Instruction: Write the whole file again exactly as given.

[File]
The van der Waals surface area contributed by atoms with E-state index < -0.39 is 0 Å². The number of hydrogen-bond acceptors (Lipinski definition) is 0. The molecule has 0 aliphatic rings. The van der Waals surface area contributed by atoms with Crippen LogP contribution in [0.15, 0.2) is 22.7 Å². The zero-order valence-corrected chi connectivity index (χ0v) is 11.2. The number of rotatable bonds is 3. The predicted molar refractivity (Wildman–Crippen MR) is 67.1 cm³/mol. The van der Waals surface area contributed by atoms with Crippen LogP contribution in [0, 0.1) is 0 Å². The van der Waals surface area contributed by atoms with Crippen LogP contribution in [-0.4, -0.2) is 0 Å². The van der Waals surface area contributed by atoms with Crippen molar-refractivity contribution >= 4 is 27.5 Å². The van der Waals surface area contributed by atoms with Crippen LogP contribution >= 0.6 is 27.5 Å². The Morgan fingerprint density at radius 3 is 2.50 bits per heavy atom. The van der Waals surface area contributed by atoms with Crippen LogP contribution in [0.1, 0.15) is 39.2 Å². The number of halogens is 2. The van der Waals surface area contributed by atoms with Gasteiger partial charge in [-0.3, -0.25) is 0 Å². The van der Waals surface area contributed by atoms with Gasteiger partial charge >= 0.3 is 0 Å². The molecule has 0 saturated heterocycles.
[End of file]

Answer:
The van der Waals surface area contributed by atoms with E-state index < -0.39 is 0 Å². The number of hydrogen-bond acceptors (Lipinski definition) is 0. The molecule has 0 aliphatic rings. The van der Waals surface area contributed by atoms with Crippen LogP contribution in [0.15, 0.2) is 22.7 Å². The zero-order valence-corrected chi connectivity index (χ0v) is 11.2. The number of rotatable bonds is 3. The predicted molar refractivity (Wildman–Crippen MR) is 67.1 cm³/mol. The van der Waals surface area contributed by atoms with Crippen LogP contribution in [0, 0.1) is 0 Å². The van der Waals surface area contributed by atoms with Crippen LogP contribution in [-0.4, -0.2) is 0 Å². The van der Waals surface area contributed by atoms with Crippen molar-refractivity contribution >= 4 is 27.5 Å². The van der Waals surface area contributed by atoms with Crippen LogP contribution >= 0.6 is 27.5 Å². The Morgan fingerprint density at radius 3 is 2.50 bits per heavy atom. The van der Waals surface area contributed by atoms with Crippen LogP contribution in [0.1, 0.15) is 39.2 Å². The number of halogens is 2. The van der Waals surface area contributed by atoms with Gasteiger partial charge in [-0.3, -0.25) is 0 Å². The van der Waals surface area contributed by atoms with Gasteiger partial charge >= 0.3 is 0 Å². The molecule has 0 saturated heterocycles.